AER Arctic September Outlook

GOES-R (Geostationary Operational Environmental Satellite) | AER | Weather Risk Assessment

Dr. Judah Cohen published his Arctic Oscillation and Polar Vortex Analysis and Forecast as of August 27, 2018.  Excerpts in italics with my bolds.

Looking at the 500 mb geopotential height pattern of this summer in Figure i, reveals a fairly striking pattern – an anulus of high anomalous geopotential heights encircling the midlatitudes and low anomalous heights centered on the Canadian side of the Arctic. The name of this blog is the Arctic Oscillation (and Polar Vortex) and the AO is also known as the northern annular mode (NAM). I don’t often use the term annular mode because at least in the troposphere you don’t usually observe an annular or donut like anomaly pattern, at least in my opinion. But this summer is an exception and that tropospheric height pattern looks remarkably annular, a phenomenon usually reserved for the stratosphere where topography and land-ocean contrasts are absent.

Figure i. Observed 500 mb geopotentail heights (contours) and anomalies (shading) for June 1 – August 23, 2018. Data is from NCEP/NCAR reanalysis NCEP-NCAR data.

Such an annular pattern favors above normal temperatures to be omnipresent across the mid-latitudes as the Jet Stream is forced to retreat poleward and allowing subtropical heat to overspread the mid-latitudes. This is not meant to be a discussion on climate change but I will just note that the poleward retreat of the Jet Stream, the northward expansion of the subtropical ridging into the mid-latitudes accompanied by heat and drought are projected to be consequences of climate change.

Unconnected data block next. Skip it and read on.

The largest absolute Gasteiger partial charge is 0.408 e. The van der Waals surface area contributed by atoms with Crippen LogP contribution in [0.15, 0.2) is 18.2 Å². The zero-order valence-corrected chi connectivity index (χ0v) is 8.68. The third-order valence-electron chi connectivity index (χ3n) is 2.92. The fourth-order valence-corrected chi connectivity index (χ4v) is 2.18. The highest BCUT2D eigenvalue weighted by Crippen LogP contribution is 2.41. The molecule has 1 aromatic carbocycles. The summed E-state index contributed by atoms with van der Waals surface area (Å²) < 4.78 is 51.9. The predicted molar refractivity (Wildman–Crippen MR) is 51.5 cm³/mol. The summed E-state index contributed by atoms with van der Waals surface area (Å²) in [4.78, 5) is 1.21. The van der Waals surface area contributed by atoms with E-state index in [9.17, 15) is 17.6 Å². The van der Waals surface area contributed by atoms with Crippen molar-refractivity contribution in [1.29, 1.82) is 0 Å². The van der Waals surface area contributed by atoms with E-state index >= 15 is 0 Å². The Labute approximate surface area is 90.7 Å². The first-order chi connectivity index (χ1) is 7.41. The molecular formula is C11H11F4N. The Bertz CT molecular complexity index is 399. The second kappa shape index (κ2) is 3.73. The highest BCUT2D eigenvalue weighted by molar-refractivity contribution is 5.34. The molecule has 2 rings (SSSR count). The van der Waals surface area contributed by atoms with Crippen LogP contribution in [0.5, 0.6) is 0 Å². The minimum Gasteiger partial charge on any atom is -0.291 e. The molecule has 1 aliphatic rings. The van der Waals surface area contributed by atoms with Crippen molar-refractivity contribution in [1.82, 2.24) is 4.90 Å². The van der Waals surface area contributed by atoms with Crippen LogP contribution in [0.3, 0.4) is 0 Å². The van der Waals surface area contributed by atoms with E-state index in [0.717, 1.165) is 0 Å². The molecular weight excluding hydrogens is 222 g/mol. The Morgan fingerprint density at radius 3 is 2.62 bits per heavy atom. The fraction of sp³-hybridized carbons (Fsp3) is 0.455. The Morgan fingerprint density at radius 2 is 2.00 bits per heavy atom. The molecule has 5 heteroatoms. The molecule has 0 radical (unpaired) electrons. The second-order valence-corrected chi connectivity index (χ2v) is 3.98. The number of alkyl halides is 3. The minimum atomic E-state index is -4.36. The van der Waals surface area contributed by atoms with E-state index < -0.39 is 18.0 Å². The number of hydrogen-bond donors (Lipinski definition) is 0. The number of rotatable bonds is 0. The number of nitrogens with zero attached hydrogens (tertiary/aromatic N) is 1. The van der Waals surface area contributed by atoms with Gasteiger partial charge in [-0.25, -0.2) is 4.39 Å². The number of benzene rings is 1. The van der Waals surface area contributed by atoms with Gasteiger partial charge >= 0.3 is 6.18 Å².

But the mid-latitudes gain was the Arctic’s loss in that though the pattern pumped heat across the mid-latitudes the annular structure in the geopotential heights protected the Arctic ocean from incursions of warm, moist air masses from the south and insulated the Arctic ocean and sea ice from excessive melt. This included Greenland, where melting was close to average. So even though sea ice extent was at record lows this past winter a new Arctic sea ice minimum will very likely not be achieved this September. The Arctic sea ice is on pace to be close to last year and above those minima observed in 2015 and 2016. The record Arctic sea ice minima was observed in 2012.

I don’t expect any notable deviation from the recent decadal fall temperature trends. One region that has experienced a cooling trend in contrast to the nearly universal warming is Siberia. I believe this in part due to the increasing trend in October snow cover extent across Eurasia. It will be interesting to see if this trend pattern repeats in 2018. And as I am sure many of you know this will be the focus of my attention in the coming weeks. Finally as the atmosphere cools more rapidly than the ocean I do expect to the heat transfer in the Arctic to reverse from into the ocean to out of the ocean. This could finally end the near perfect annular pattern of the Northern Hemisphere.

 

 

 

3 comments

  1. Nick P · August 29, 2018

    Thanks for your articles and analyses. I will try and watch the outturn of the winter and hope you will post your reviews of same.
    I have a lot to learn but you pitch your presentations well: quite a bit above my knowledge level and make me study to improve.

    Thanks,
    Nick P

    Like

    • Ron Clutz · August 29, 2018

      Nick, thanks for your comment. To be clear, the knowledge comes from researchers looking into various climate issues and publishing their findings. In this case it is Dr. Judah Cohen focusing on the Arctic climate system.
      When I come across articles or papers that make sense to me, but are ignored in the media, I do a post with excerpts: text in italics is from researchers, some parts bolded by me for emphasis. I try to make it clear when I am adding my own opinions and conclusions. And there are always links so you can go to the original document for your own consideration.
      Glad you find the site useful, and welcome back anytime.

      Like

  2. Hifast · August 31, 2018

    Reblogged this on Climate Collections.

    Like

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